Friday, January 14, 2022

I live in the Everglades now

I moved to the Florida Everglades in December 2021!  It is perhaps the closest thing there is to a real Jurassic Park, with its abundance of big reptiles and birds, and conifers and palms.  In my district, Shark Valley, there are zero sharks, at least two crocodiles, and more alligators than I can count.  I am a sailor on horseback in this subtropical climate and miss huddling by the fire against the chill of winter.

Photos #1-2 of this post: ©Ross Wood Studlar.  Photos #3-10: NPS / Ross Wood Studlar

 

I drove to the Everglades from the west side through Big Cypress National Preserve and met my first alligator in Florida outside the Oasis Visitor Center.  



After an arduous move out of New Mexico and cross-country trek and before the arduous task of getting moved in to South Florida, I stopped at the entrance sign.


I got introduced to the Everglades wildlife ….

 









Friday, November 26, 2021

Unique Gifts for Animal Lovers

For unique gifts for anyone you know who likes animals or likes stories with pictures, check out my Etsy site, Comics from the Wood: https://www.etsy.com/shop/rosswoodstudlar/ Happy Holidays and Merry Christmas!


 

Friday, October 1, 2021

Come See My Work at ABQZF10, Real-Life and Virtual

My work will be featured at ABQ Zine Fest 10(!), although I will not be there in-person this time. The event takes place tomorrow Saturday, October 2, 11 AM- 5 PM at La Esquinta, 507 4th St SW, Albuquerque, NM. There will be various workshops and a pop-up store, including my books Frog Stories, Follow the Moon, and Can Jumping Spiders See the Moon? ABQ Zine Fest is taking a hybrid approach this year, combining real-life and virtual events. You can also check out the exhibitors online. I am there under the banner of Comics from the Wood. Here is their poster ©2021 ABQZF. https://www.abqzf.com/ #ABQZF #ABQZF10 #Comics #Zines

Monday, August 16, 2021

Desert Tortoise versus Gila Monster

 

 

 

As a follow-up to my previous desert tortoise scene, I looked for an opportunity to draw a female in battle.  I learned that while female tortoises rarely exhibit aggression towards their own species, they can be fierce in defending their nests and will even fight Gila monsters who want to eat the eggs.  The only venomous lizard native to the United States, the Gila monster must be a foreboding opponent.  But so is a reptilian battle tank with the temperament of a mother grizzly!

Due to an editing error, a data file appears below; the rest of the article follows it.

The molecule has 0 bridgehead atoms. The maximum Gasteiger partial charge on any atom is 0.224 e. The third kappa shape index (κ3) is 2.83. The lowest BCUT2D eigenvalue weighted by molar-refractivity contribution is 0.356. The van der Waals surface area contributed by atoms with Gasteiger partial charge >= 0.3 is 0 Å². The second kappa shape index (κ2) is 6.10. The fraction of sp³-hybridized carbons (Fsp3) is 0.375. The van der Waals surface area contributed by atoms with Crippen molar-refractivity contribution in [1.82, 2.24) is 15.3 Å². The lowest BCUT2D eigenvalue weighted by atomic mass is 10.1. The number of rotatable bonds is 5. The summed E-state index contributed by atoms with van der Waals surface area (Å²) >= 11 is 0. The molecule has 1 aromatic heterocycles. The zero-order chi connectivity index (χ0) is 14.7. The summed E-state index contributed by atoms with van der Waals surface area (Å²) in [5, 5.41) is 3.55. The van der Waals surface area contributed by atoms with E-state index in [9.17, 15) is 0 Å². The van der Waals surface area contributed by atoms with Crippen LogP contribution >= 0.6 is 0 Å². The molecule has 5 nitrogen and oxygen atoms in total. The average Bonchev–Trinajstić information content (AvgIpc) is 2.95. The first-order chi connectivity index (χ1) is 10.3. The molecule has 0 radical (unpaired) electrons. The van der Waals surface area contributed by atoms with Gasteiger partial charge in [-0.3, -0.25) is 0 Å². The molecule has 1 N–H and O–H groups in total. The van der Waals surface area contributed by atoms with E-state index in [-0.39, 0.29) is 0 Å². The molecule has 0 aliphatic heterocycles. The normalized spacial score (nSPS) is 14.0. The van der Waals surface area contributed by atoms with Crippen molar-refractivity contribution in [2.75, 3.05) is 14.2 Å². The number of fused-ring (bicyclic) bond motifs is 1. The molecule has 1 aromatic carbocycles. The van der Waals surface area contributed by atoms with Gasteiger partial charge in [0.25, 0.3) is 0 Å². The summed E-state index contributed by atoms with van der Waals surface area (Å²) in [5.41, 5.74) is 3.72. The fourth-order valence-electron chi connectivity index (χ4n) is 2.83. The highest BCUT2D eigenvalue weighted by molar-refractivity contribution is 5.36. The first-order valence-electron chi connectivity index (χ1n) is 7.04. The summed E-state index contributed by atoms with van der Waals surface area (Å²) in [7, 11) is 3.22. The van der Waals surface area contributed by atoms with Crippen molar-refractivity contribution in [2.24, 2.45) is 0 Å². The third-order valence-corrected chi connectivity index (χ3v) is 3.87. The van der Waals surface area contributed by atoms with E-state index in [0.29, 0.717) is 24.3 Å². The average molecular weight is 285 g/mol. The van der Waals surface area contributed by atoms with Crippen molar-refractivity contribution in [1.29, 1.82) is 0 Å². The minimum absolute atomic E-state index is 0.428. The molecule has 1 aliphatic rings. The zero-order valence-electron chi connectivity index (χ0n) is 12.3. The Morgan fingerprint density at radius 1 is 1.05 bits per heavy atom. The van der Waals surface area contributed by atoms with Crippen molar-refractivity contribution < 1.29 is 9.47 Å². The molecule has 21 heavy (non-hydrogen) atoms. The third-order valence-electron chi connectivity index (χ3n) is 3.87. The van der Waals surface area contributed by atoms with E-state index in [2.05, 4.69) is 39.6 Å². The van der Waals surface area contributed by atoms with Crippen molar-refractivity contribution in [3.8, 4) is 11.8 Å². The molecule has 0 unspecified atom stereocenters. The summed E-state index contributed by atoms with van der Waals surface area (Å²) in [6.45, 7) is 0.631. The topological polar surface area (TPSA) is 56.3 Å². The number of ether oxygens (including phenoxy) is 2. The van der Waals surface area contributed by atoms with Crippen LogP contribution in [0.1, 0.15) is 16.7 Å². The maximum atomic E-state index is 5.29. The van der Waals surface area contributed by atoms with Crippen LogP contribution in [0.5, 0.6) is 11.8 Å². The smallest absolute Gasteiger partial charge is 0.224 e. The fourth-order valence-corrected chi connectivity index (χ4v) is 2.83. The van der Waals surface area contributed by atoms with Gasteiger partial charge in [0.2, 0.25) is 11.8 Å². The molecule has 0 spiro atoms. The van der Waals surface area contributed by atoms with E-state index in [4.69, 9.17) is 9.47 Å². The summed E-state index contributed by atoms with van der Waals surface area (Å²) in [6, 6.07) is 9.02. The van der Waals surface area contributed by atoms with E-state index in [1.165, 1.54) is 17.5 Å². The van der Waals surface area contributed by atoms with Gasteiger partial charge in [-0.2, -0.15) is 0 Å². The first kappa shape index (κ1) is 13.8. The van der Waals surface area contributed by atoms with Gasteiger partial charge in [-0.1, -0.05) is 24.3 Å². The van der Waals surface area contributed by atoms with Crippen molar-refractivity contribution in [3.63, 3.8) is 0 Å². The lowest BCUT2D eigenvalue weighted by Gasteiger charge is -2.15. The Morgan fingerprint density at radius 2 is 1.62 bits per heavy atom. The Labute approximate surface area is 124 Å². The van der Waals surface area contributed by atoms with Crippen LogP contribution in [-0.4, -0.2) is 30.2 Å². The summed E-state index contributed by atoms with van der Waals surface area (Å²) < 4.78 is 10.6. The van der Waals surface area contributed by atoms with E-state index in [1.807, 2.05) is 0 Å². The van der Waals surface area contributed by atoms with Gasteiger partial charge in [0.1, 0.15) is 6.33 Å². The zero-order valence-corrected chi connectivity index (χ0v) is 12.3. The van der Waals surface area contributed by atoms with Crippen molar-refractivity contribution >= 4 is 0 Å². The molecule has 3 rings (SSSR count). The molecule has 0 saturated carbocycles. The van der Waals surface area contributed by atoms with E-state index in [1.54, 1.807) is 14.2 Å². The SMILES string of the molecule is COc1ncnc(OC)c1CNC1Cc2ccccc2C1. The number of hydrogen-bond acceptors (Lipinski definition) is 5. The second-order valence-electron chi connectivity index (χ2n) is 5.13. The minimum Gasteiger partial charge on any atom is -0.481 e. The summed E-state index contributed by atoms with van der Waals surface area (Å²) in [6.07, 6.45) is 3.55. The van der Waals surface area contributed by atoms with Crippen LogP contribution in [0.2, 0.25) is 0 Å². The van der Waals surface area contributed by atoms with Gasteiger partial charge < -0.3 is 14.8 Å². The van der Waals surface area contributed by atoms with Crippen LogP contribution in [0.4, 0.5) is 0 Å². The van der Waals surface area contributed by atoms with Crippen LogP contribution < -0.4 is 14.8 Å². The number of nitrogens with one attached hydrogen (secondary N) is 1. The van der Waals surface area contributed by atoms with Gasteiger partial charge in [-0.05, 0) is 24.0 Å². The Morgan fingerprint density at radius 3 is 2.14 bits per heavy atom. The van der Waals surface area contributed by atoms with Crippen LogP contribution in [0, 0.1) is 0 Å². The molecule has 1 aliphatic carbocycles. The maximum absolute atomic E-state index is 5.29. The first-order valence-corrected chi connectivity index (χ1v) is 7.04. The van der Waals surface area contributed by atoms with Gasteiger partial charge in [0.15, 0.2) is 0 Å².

Friday, August 6, 2021

The Song of Spadefoot Toads

Another rainstorm on Sunday the first night of August, and the Couch’s spadefoot toads were back in chorus!  There were also a few western green toads in the flooded field.  During an earlier rainstorm back in April, I heard the calls of New Mexico spadefoot toads.  Quite a variety of amphibians for a patch of desert!  (Scaphiophus couchii, Anaxyrus debilis insidior, Spea multiplicata stagnalis)

 



Thursday, July 22, 2021

The glorious and scary lifecycle of spadefoot toads

My friend Tristen rescued spadefoot toad tadpoles from a flooded road, which was not going to stay flooded for very long. She nurtured the tadpoles in a bucket and a pool, feeding them dried shrimp, baby frog formula pellets, and algae-based wafers. In two weeks, they grew into fully formed spadefoot toads. (These amphibians are supremely adapted to desert life and emerge from their burrows after summer monsoons to breed in ephemeral pools. The tadpoles metamorphose on hyperdrive.)

As the young spadefoots, one by one, hopped out of their pool and back into the wild, they inevitably suffered some casualties to birds!







Friday, July 9, 2021

Tortoise combat

 


In researching desert tortoises (Gopherus agassizii) for a new comics project, I learned that the males engage in fearsome combat for territory and access to females.  Each tortoise digs at his opponent with the gular horn at the front of his plastron (lower shell) to flip the other onto his back!   For defense, they stand tall on their four legs and become hard to flip.  The tortoises can eventually right themselves, although being overturned must be stressful.  If they knew that they are a threatened species, would they reconsider their dueling traditions?  Inspired by the slow-moving warriors, I crafted this poster.